In 1536, a 27-year-old Jean Calvin (better known as John Calvin) fled his native France, where he had been persecuted for his newfound Protestant faith, and written a groundbreaking theological treatise titled "Institutes of the Christian Religion."
A wanted man in Catholic France, Calvin sought refuge in neighboring Switzerland, and stopped at an inn in Geneva where he planned to spend just one night. But when local church leader William Farel learned that the author of "Institutes" was there, he stormed into the inn and told Calvin that it was God's will that he stay and preach in Geneva.
When Calvin tried to explain that he was a scholar, not a preacher, Farel turned red in the face (not hard for a redhead) and swore an oath that God would curse Calvin's so-called "studies" if he dared to leave Geneva. A man of great faith, Calvin took this as a sign.
"I felt as if God from heaven had laid his mighty hand upon me to stop me in my course," Calvin later wrote, "and I was so terror stricken that I did not continue my journey."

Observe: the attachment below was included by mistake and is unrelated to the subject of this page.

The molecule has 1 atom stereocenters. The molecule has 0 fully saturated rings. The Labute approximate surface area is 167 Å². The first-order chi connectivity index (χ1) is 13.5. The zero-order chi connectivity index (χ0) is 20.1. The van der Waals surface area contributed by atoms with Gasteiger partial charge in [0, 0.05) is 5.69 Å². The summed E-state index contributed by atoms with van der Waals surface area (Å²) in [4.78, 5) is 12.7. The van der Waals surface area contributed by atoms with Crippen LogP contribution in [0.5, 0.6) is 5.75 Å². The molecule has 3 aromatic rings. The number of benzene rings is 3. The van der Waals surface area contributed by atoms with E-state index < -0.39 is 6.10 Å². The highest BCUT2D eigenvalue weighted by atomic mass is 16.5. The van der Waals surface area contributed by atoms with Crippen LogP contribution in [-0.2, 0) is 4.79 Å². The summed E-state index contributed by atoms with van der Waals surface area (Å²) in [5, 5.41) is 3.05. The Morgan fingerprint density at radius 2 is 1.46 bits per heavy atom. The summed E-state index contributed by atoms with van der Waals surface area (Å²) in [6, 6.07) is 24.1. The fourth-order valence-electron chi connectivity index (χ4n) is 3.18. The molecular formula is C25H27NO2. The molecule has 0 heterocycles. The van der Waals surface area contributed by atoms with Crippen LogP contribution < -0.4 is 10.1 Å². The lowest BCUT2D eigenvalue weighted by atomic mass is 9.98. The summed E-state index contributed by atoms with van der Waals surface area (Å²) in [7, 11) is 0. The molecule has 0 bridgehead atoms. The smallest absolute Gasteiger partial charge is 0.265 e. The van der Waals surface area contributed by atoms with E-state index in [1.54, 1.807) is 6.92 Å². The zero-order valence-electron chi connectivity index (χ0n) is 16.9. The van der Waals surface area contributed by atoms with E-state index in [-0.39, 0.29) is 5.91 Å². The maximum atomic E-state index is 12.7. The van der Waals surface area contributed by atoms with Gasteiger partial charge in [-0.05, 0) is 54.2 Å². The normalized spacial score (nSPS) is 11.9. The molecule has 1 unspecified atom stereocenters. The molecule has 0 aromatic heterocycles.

John Calvin spent the rest of his life in Geneva preaching a new strain of Protestantism known as Reformed Theology. A contemporary of famed Reformation leader Martin Luther, Calvin was the father of Calvinism, a faith that's inextricably tied to the controversial doctrine of predestination, which holds that a sovereign God has already selected who will be saved and who will be damned.
To better understand the life and legacy of Calvin — one of the most influential and controversial figures in Christianity — we spoke with Bruce Gordon, a professor of ecclesiastical history at the Yale Divinity School and author of the biography "Calvin" and "John Calvin's Institutes of the Christian Religion: A Biography."